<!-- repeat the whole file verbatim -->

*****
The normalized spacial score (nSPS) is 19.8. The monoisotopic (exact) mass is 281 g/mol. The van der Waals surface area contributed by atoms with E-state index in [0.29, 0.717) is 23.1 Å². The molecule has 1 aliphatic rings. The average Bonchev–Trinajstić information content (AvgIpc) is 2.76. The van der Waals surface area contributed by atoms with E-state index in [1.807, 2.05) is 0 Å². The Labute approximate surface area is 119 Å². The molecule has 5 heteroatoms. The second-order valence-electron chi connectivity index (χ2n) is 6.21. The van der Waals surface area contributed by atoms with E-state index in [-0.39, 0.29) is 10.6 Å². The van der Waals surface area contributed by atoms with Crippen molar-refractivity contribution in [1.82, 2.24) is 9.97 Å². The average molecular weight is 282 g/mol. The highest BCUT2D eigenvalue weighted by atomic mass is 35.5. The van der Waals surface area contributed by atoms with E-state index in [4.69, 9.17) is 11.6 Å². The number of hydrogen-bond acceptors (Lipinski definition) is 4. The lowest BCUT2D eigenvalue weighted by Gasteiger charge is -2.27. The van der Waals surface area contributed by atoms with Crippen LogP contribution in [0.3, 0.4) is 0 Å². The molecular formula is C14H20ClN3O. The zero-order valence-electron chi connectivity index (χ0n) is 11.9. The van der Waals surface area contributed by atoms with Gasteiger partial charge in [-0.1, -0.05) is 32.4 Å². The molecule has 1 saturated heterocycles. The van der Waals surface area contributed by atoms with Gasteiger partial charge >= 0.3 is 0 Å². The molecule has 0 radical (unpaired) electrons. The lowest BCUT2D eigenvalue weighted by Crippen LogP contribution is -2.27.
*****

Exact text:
The normalized spacial score (nSPS) is 19.8. The monoisotopic (exact) mass is 281 g/mol. The van der Waals surface area contributed by atoms with E-state index in [0.29, 0.717) is 23.1 Å². The molecule has 1 aliphatic rings. The average Bonchev–Trinajstić information content (AvgIpc) is 2.76. The van der Waals surface area contributed by atoms with E-state index in [1.807, 2.05) is 0 Å². The Labute approximate surface area is 119 Å². The molecule has 5 heteroatoms. The second-order valence-electron chi connectivity index (χ2n) is 6.21. The van der Waals surface area contributed by atoms with E-state index in [-0.39, 0.29) is 10.6 Å². The van der Waals surface area contributed by atoms with Crippen molar-refractivity contribution in [1.82, 2.24) is 9.97 Å². The average molecular weight is 282 g/mol. The highest BCUT2D eigenvalue weighted by atomic mass is 35.5. The van der Waals surface area contributed by atoms with E-state index in [4.69, 9.17) is 11.6 Å². The number of hydrogen-bond acceptors (Lipinski definition) is 4. The lowest BCUT2D eigenvalue weighted by Gasteiger charge is -2.27. The van der Waals surface area contributed by atoms with Crippen LogP contribution in [0.3, 0.4) is 0 Å². The molecular formula is C14H20ClN3O. The zero-order valence-electron chi connectivity index (χ0n) is 11.9. The van der Waals surface area contributed by atoms with Gasteiger partial charge in [-0.1, -0.05) is 32.4 Å². The molecule has 1 saturated heterocycles. The van der Waals surface area contributed by atoms with Gasteiger partial charge >= 0.3 is 0 Å². The molecule has 0 radical (unpaired) electrons. The lowest BCUT2D eigenvalue weighted by Crippen LogP contribution is -2.27.